In the early morning this fall, I often read Michael McCarthy’s “The Moth Snowstorm: Nature and Joy,” and knew I wanted to write about it at the winter solstice.
McCarthy’s book acknowledges the dire environmental straits we find ourselves in – and issues a plea to our emotions – feelings we have had toward nature for all of our history. For McCarthy “We may have left the natural world, but the natural world has not left us.” It seems a slim hope in this political climate, but he hopes by reconnecting with this part of ourselves, we might be more invested in repairing the damage.
In the first part of the book, McCarthy blends his personal story of loss with the earth’s man-made damage, and it’s painful. But then, in rich chapters, he points out the love and joy we can feel for the natural world, describing human interactions with creatures from butterflies and moths to megafauna.
He tells how he’s found “Joy in the Beauty of the Earth” and “Joy in the Calendar,” the latter through experiencing seasons, migrations, and blossomings – including importantly – the miracle of winter solstice. “The moment when the days stop shortening and start getting longer again, celebrated for millennia.” The words he uses – joy, wonder, love, beauty – are the words we associate with all this season’s celebrations.
In a short, early December trip to Downtown Abbey in climate-changed Anchorage (48° with rain-slicked ice underfoot), Baby Brother charmed me anew. He moves lickety-split on all fours around the house, stops to burst out his big smile, or to pull himself upright to explore more. He has many words, and learned to say “Kay-tee” in the most endearing way.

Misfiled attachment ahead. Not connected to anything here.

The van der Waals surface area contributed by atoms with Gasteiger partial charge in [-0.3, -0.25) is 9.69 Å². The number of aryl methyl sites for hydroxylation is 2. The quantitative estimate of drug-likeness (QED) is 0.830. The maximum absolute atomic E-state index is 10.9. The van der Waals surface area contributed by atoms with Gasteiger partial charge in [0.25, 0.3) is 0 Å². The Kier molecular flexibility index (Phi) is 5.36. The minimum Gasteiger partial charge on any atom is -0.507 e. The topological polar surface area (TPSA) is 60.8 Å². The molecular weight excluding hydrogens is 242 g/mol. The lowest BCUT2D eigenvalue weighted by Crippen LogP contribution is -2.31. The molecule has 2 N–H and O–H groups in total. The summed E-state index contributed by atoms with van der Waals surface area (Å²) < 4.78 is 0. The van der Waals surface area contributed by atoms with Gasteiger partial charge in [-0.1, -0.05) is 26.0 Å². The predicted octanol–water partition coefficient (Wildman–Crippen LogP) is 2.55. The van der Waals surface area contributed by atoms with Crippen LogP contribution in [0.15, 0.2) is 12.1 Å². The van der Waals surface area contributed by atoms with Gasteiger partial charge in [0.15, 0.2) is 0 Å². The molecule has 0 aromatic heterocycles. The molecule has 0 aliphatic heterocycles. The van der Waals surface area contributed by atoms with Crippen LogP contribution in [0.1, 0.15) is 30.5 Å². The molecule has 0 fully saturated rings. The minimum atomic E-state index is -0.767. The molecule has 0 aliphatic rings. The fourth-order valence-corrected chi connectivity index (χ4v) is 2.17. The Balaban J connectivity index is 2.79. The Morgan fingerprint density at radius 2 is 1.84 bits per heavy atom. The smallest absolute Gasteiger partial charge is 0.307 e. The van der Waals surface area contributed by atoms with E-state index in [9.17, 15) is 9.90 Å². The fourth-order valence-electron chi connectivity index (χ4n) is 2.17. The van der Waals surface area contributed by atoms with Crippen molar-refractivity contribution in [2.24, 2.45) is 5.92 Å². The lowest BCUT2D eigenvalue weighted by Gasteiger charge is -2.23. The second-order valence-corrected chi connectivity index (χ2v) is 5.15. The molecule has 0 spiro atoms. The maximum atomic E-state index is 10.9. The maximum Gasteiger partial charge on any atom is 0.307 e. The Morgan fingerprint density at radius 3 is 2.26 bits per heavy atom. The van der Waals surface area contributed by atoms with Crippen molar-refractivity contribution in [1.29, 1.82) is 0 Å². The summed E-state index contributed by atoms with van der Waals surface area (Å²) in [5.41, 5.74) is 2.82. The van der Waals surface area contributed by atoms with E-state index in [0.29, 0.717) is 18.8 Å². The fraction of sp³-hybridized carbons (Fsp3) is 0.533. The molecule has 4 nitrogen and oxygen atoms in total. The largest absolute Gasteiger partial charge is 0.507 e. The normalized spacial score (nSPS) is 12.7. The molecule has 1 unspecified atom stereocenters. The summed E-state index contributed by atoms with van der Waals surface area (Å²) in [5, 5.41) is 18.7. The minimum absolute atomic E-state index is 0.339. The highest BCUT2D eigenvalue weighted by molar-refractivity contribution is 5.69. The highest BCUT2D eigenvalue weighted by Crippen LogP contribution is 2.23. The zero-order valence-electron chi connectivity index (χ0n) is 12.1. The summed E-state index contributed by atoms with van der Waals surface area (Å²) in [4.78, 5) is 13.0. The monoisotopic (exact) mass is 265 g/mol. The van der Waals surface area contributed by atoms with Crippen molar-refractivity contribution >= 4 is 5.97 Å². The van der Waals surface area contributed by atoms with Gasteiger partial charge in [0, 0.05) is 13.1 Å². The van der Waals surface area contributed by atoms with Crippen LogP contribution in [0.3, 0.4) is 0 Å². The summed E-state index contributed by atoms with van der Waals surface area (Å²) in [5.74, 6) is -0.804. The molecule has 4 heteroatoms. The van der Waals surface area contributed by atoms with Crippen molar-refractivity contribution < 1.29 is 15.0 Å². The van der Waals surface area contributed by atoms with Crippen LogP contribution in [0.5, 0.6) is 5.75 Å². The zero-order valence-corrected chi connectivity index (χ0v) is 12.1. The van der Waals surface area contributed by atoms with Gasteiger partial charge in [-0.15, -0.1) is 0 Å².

We got a full-size tree for the living room, and a tiny one for Lady Baby’s bedroom. We cut out and decorated cookies shaped like stars, gingerbread people, and hearts, and read “Mr. Willowby’s Christmas Tree.” Lady Baby demonstrated her new skating skills, flying with speed and strength across the ice at the school’s hockey rink. She was making a menorah with her class, and told me about celebrating all the holidays: “the Jesus one, the Santa one, and Winter Solstice.”
Winter solstice is a calculable moment. It occurs this year on Thursday the 21st of December at 2:23 p.m. – a perfect time to pay attention and rejoice, as we turn toward the light!
Sweet Baby’s parents recently sent a little video of Sweet Baby sitting on the floor next to her dad, surrounded by toys. She has a plastic flip phone with a realistic (old-fashioned) ring, even a fax tone, and she answers and initiates calls:
“Hello, I’m playing with daddy until Christmas! Bye!” Her dad asks who she’s talking to, “Poppa Jim!” When offered the phone to call back, she says, “No, I call Granny Kaytee.” “Hi. Playing with daddy. Christmas lights in the dark.”
When her parents ask for clarification, she (with a little sigh of exasperation), grabs the phone to “redial,” “Hi, Granny Kaytee. I’m just playing with daddy and Christmas lights in the dark. OK? Bye.” She snaps the phone closed with authority.